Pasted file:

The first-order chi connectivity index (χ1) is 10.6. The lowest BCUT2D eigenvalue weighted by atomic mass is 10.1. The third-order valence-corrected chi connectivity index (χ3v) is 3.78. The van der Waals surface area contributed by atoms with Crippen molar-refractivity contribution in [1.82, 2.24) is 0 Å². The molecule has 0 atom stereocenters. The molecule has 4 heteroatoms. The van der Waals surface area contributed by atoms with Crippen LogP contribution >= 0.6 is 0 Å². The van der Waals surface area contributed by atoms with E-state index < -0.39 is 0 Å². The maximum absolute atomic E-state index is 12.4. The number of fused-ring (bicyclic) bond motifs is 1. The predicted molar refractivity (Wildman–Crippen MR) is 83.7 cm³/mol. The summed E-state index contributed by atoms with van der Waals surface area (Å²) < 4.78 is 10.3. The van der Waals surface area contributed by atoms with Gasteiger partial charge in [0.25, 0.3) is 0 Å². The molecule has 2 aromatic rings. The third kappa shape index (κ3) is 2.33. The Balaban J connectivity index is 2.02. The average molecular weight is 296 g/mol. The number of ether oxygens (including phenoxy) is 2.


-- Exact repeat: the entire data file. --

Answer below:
The first-order chi connectivity index (χ1) is 10.6. The lowest BCUT2D eigenvalue weighted by atomic mass is 10.1. The third-order valence-corrected chi connectivity index (χ3v) is 3.78. The van der Waals surface area contributed by atoms with Crippen molar-refractivity contribution in [1.82, 2.24) is 0 Å². The molecule has 0 atom stereocenters. The molecule has 4 heteroatoms. The van der Waals surface area contributed by atoms with Crippen LogP contribution >= 0.6 is 0 Å². The van der Waals surface area contributed by atoms with E-state index < -0.39 is 0 Å². The maximum absolute atomic E-state index is 12.4. The number of fused-ring (bicyclic) bond motifs is 1. The predicted molar refractivity (Wildman–Crippen MR) is 83.7 cm³/mol. The summed E-state index contributed by atoms with van der Waals surface area (Å²) < 4.78 is 10.3. The van der Waals surface area contributed by atoms with Gasteiger partial charge in [0.25, 0.3) is 0 Å². The molecule has 2 aromatic rings. The third kappa shape index (κ3) is 2.33. The Balaban J connectivity index is 2.02. The average molecular weight is 296 g/mol. The number of ether oxygens (including phenoxy) is 2.